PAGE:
Seems to have some hearing loss (probably due to a current musical lifestyle)
Has a sensitivity to sunlight (always has to wear sunglasses). This symptom has been around the longest I would say. I didn't know this could be a symptom of Meniere's until I started researching the topic a couple of days ago.

There may be more symptoms that I'm not aware of. It's hard to know what is going on in someone else physically. :scratchchin:

They have been on a high protein diet in the past for different reasons and said that this is when they felt the best. (This makes me think again that at least part of it is diet related.) Perhaps the diet helped with the salt issue too. From what I've observed, large amounts of caffeine seems to make them feel worse. After reading about and hearing how the high protein diet affected them, I recommended that they go back to that type of eating for awhile to see what effects it has and lay off the caffeine.


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Post Posted: Jul 10, 2006 7:32 pm 
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So glad I read this thread~ I have suffered from these symptons for as long as I have lived in Colorado 11 years now. Sometimes so badly that it knocks me off me feet for days at a time, slight turning of my head and I would be so sick and heavy headed, like an anvil was resting there instead.
I can no longer drink alcohol 2 glasses of wine the next day I cant move at all . I hate going into doctors office so I would only go when it was a really bad time and someone could drive me. Everytime my blood pressure would be very low and I would be slighty dehydrated from lack of appetite from these various symptons. So I was told hey kiddo stop drinking sodas, lay off the caffeine and eat more often , also quit the dreaded wonderful first thing in the morning and right after dinner smokes 8O and drink atleast 8 glasses of water a day.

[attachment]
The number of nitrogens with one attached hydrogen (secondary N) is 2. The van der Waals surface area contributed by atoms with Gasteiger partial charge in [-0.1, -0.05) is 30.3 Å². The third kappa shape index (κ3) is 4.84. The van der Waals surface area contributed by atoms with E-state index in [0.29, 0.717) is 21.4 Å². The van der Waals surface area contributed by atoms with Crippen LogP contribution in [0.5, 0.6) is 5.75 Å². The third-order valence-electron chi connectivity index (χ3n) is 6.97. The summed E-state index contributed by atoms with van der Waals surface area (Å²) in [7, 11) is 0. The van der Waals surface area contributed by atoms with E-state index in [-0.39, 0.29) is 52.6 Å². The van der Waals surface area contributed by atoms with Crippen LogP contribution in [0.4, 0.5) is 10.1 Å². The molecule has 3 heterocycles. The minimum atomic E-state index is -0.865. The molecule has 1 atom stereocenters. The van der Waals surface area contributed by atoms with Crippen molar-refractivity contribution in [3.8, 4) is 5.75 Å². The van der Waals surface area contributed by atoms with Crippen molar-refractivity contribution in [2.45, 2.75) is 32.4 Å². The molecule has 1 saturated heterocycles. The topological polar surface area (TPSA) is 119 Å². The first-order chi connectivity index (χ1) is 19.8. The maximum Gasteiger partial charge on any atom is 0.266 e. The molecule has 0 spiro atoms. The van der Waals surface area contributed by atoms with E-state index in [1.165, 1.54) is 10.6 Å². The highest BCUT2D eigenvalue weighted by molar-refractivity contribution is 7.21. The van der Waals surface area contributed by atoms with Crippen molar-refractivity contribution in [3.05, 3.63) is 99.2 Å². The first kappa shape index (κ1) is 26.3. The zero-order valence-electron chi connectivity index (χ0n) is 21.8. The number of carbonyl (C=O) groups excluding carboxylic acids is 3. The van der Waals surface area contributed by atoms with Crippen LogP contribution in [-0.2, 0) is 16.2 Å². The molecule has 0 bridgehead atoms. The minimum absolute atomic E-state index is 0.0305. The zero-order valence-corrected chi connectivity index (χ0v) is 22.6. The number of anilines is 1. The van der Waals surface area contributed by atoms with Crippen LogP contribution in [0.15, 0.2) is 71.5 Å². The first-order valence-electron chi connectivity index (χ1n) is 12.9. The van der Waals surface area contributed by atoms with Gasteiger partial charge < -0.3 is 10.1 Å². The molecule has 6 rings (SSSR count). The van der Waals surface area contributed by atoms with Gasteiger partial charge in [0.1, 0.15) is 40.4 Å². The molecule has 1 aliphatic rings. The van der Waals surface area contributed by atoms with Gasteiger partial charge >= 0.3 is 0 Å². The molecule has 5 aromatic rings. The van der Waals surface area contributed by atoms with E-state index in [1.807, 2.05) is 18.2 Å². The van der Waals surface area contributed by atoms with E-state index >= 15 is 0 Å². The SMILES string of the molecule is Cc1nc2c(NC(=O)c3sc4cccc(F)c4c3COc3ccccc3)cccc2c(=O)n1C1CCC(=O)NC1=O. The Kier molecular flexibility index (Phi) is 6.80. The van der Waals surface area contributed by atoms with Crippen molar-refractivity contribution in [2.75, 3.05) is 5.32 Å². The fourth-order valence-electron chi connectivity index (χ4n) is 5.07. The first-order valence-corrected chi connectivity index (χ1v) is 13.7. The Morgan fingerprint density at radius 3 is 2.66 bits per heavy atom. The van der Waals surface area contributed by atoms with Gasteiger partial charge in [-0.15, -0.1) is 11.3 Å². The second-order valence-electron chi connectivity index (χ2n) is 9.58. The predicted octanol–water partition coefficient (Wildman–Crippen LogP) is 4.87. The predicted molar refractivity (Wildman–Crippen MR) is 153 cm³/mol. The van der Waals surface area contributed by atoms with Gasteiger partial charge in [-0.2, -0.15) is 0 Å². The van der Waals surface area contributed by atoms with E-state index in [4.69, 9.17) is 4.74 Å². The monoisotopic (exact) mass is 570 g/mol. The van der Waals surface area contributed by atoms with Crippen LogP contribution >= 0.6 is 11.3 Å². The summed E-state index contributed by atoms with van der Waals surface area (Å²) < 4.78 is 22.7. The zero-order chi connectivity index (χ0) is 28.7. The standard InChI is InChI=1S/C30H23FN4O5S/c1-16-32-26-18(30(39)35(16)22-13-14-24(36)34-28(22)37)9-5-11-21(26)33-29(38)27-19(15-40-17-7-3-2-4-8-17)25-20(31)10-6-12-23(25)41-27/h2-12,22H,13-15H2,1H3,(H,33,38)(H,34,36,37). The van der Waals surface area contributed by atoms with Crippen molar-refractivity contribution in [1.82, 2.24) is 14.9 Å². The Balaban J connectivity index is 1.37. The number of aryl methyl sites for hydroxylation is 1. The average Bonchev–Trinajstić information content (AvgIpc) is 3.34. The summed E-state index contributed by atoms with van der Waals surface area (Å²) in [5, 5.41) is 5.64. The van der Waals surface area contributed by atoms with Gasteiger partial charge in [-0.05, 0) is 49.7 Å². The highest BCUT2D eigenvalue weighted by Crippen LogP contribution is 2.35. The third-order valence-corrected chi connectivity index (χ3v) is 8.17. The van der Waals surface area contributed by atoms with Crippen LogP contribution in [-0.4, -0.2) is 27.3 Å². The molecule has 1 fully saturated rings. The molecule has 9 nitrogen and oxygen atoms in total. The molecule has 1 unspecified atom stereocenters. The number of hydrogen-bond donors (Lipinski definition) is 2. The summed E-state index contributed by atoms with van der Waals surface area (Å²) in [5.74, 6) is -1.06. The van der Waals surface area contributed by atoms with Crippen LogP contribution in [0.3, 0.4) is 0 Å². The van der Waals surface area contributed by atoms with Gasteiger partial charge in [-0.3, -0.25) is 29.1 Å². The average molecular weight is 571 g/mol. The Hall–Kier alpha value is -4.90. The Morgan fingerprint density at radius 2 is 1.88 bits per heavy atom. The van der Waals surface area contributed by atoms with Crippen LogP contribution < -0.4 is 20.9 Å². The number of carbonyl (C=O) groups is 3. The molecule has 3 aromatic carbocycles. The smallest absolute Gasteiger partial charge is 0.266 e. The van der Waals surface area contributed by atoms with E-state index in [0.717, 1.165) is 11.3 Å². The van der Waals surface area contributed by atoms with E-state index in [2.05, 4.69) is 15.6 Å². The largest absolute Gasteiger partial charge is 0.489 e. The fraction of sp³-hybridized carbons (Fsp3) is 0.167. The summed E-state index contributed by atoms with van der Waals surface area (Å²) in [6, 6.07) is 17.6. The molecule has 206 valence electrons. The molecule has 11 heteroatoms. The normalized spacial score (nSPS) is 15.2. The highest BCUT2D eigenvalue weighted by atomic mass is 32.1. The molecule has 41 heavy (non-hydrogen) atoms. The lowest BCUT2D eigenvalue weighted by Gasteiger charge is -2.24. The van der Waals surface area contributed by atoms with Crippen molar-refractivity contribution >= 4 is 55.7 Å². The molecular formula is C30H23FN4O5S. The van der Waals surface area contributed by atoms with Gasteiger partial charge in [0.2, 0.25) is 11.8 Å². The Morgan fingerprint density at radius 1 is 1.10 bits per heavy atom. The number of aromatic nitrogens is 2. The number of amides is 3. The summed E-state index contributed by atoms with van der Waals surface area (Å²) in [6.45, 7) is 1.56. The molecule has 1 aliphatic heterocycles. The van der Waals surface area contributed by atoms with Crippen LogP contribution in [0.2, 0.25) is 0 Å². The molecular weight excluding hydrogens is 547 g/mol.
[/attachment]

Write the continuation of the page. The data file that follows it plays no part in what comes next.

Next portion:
I did all that but One , and I am feeling much better. Not cured. I will be bringing this up at my next appointment. Thank you


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Post Posted: Jul 10, 2006 7:47 pm 
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Snapper,

Hope the info. in the thread helps. I wish you the best!


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 Post subject: meniere's
Post Posted: Jul 10, 2006 7:57 pm 
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If you read "Heal your headaches - the 1-2-3 program," by David Buccholz, M.D., he states that dizziness can be a sign of migraine. He does take a very different approach to migraine than most -- his premise is that all headaches are from the migraine mechanism and controlling your diet will help considerably. So, according to his theory, constant dizziness and the senstivity to light would suggest migraine.